I am presenting the benefit of vlan to my customer and I need some numbers/white paper that might help to convince him in implementing vlan. I could not find the recommend no. of users/vlan or the no. of workstations that will degrade a network broadcast traffic. Currently, there are IP subnets in the network for 1000 users.
Tks for any help.
Sorry for asking more, is there any white paper or design articles from cisco that recommended on the figures?
is the network having problems? is the precentage utilization above 60%? There are general rules of thumb that most of us live by: multiprotocol network segments range from 30-100 hosts. single protocol networks 100-200. try and show the customer that performance is a problem. it is a luxury to have small subnets.
I have around 500 users on one VLAN using a /21 mask. Since the number grew to that, I have been experiencing very high CPU utilization on that interface of our RSM, plus multiple throttles and dropped packets. Would you say this was related?
Did you find any Cisco documentation regarding your question? I could not find any but would agree with the statements of the 200 rule and the 24 mask.
Here are useful documents broadcasts in switched LAN internetworks:
The Cisco Press CCDA book has this documented in the design section. Generally these are the guidelines.
IP - 500
IPX - 300
Hybrid (IP/IPX/AT) - 200
If you can, verify traffic loads with a Sniffer. That would show the client their traffic patterns and backup your recommendation of VLANing the network.
Hope this helps.
I tend to use the following guidelines as max:
IP 512 hosts
other 256 hosts
mixed 128 hosts
Additionally, given sufficient L3 performance, I use the rule of two VLANs per access switch (to do pVST load-sharing). So, if it's a 48-port switch, that makes for only 24 hosts per VLAN...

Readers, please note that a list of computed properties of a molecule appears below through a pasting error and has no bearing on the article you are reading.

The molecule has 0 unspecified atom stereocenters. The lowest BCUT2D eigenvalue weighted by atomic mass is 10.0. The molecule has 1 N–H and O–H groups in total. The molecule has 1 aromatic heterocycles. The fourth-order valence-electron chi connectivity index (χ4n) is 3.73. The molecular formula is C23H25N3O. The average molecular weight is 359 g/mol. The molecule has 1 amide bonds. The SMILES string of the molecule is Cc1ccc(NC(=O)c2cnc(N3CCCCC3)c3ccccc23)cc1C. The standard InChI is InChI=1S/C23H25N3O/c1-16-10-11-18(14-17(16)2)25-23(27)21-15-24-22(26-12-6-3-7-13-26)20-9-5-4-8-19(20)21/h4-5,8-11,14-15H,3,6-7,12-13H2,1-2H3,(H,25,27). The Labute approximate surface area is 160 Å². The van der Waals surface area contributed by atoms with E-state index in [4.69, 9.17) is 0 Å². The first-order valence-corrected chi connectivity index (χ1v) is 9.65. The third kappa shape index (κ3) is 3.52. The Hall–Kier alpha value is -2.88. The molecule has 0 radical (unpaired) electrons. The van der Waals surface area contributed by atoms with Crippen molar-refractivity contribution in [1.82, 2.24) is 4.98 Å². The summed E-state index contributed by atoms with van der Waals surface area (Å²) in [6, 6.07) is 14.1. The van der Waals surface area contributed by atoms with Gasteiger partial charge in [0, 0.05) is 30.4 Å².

Small is beautifull.
There aren't any "hard" rules about how many devices should be on a subnet or VLAN. The main reason is that there aren't two networks just alike. Each one is different and should be evaluated on it's own merits.
Here are some steps to take:
1. Gather information
a)protocols - which ones are being used
b)applications - how many?; how "chatty" are they; what protocols does they use?
c)devices - how many?; which apps on what devices
d)network - shared?; switched?; operating limits of the switch itself?; protocols supported by the switch; and so on.
You will need some sort of protocol analyzer to examine traffic patterns and determine what protocols are running. This will also help you in determining what percentage of your traffic is broadcast and the current utilization.
The newer switches can handle an amazing amount of traffic (forwarding rate) while offering features like the ability to limit the amount of broadcast traffic. In my network most of our VLANs are either /24's or /25's but we do have one /23 (510 devices). The /23 is a VLAN implemented on a Nortel Passport 8600 and has absolutly no problems. There are currently only approx. 325 devices but with past performance, it should eaisly handle 500. We run only IP (a BIG factor-single protocol) and a lot of different apps. Any good switch (we also have Cisco and Extreme) should be able to handle the traffic.
From a design standpoint, I try to seperate my networks by purpose, with a general rule of thumb as to the number of devices at /24.
One of the main advantages of a VLAN lies "hidden". In my opinion, one of the biggest benefits is the lower administrative cost associated with AMC, (adds,moves,changes). Very seldom do we have to change any cable, just add the port to the VLAN, or remove if that is the case, and your done.